That’s really cool. I’m happy my suggestions helped. Yeah, if the goal is to have the space as close as possible to reality I would suggest really adding those little details that add the impression of it being a real house.
Lighting houses with white walls and white furniture can be a challenge. Some things that can help:

  • be careful not to over expose the image, every time the image goes to pure white all the detail is lost. You can go into post and take the whites down, but if in the render the surface is 100% white any detail there is lost.
  • things are rarely “white”, when setting up the color for a white wall or desk the value should not go to 100% white. It should be like 85-90 percent white. That way when the light you have hits the surface is not going to cause everything to look too white. I don’t know if you are already doing this or if you set the materials to pure white, but this might help.

Do you use hdri or just lights outside?

You are absolutely right! I am using 100% white color in the walls and objects. So I am over exposing the image right from the start…and that doesn’t give me room to adjust anything in post without loosing all the details :frowning: It makes sense and next project I will experiment with that.

Concerning the lights, I used an HDRI with emission and a portal light in the window to redirect it. This emission has a light blue color.

On the inside I didn’t use lights in the ceiling (only for the floor and sideboard, that I used a small lamp with a yellow light), instead I made the lamp meshes with a blackbody with a 3500 temperature and emission node with 50 strength. I really don’t know if this is the right way, I’ve tried putting area lights and points lights but I didn’t like the effect.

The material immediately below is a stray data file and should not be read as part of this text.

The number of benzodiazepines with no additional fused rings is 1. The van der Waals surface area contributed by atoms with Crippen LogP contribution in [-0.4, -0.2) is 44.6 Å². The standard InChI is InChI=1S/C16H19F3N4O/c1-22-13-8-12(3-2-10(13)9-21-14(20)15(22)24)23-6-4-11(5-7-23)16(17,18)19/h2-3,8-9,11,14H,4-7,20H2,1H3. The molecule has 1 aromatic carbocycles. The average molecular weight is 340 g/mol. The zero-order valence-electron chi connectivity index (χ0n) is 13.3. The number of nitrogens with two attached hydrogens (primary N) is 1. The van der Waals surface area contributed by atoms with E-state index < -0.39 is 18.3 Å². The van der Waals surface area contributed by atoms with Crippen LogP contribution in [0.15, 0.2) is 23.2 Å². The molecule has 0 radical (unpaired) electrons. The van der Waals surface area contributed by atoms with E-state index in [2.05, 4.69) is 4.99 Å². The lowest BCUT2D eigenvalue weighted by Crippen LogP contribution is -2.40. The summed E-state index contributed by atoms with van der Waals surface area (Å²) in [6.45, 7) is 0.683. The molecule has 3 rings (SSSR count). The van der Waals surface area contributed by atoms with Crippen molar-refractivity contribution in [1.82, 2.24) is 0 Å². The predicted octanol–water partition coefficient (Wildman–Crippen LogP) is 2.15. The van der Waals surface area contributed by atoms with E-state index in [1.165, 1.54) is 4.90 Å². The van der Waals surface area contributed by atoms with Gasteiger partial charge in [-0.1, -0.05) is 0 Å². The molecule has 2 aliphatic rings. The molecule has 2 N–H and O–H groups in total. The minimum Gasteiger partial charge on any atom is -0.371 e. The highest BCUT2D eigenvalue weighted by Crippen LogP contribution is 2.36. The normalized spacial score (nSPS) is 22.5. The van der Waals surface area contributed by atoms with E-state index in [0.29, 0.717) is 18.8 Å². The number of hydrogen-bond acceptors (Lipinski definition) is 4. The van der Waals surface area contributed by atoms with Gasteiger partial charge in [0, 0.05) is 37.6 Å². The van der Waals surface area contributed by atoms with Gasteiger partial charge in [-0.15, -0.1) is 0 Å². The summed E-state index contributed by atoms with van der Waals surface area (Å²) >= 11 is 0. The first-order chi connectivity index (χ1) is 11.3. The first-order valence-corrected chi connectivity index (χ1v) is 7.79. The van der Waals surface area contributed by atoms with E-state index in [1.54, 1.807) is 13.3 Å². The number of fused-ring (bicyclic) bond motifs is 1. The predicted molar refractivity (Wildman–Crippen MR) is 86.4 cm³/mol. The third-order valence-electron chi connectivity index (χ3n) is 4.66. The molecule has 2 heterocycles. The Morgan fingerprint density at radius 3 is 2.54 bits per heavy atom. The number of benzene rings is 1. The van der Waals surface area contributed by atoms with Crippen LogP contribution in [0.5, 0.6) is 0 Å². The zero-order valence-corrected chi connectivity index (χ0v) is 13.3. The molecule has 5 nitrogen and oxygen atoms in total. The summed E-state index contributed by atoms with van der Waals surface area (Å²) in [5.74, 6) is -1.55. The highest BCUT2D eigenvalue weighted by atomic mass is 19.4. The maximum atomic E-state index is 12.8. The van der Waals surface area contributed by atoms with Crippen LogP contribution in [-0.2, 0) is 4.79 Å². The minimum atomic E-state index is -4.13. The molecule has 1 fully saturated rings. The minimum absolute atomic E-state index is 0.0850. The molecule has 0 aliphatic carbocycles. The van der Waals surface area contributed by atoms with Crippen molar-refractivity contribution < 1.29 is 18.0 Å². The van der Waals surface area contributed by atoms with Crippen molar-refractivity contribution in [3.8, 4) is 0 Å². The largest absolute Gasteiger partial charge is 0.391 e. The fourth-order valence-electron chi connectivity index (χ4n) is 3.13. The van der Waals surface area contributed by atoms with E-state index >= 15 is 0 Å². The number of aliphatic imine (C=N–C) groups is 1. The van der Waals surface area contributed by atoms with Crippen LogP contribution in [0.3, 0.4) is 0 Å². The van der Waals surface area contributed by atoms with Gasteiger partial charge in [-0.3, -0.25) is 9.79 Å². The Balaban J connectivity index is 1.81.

Yeah, some of the problems with the whites might be solved just by that change in the materials. Hope it helps.
The hdri setup should be fine, just be sure to not have the emission intensity be too high. It’s much better to have an image be slightly darker and be able to adjust everything in post. (just be careful so the darks are not also 100% black, it works the same way as the whites). In the render tab - color management setup - view transform there is a setting called false color, that lets you see if your lights are too intense and creating over-exposition.

I wouldn’t say there’s a right way to light the lamps, if it is not affecting the render time that way is fine. It really depends on the effect you want from the lamp. An area light might be better in some occasions. If you feel you are not getting enough light from the hdri outside you can always try adding light on the chandeliers in the middle of the living room in this case.

Thank you for your help @Carlos16. Very appreciated :slight_smile:

I am now implementing all those feedback’s in the next project. I’ll post the final result when I’m finished.

Thanks again :muscle: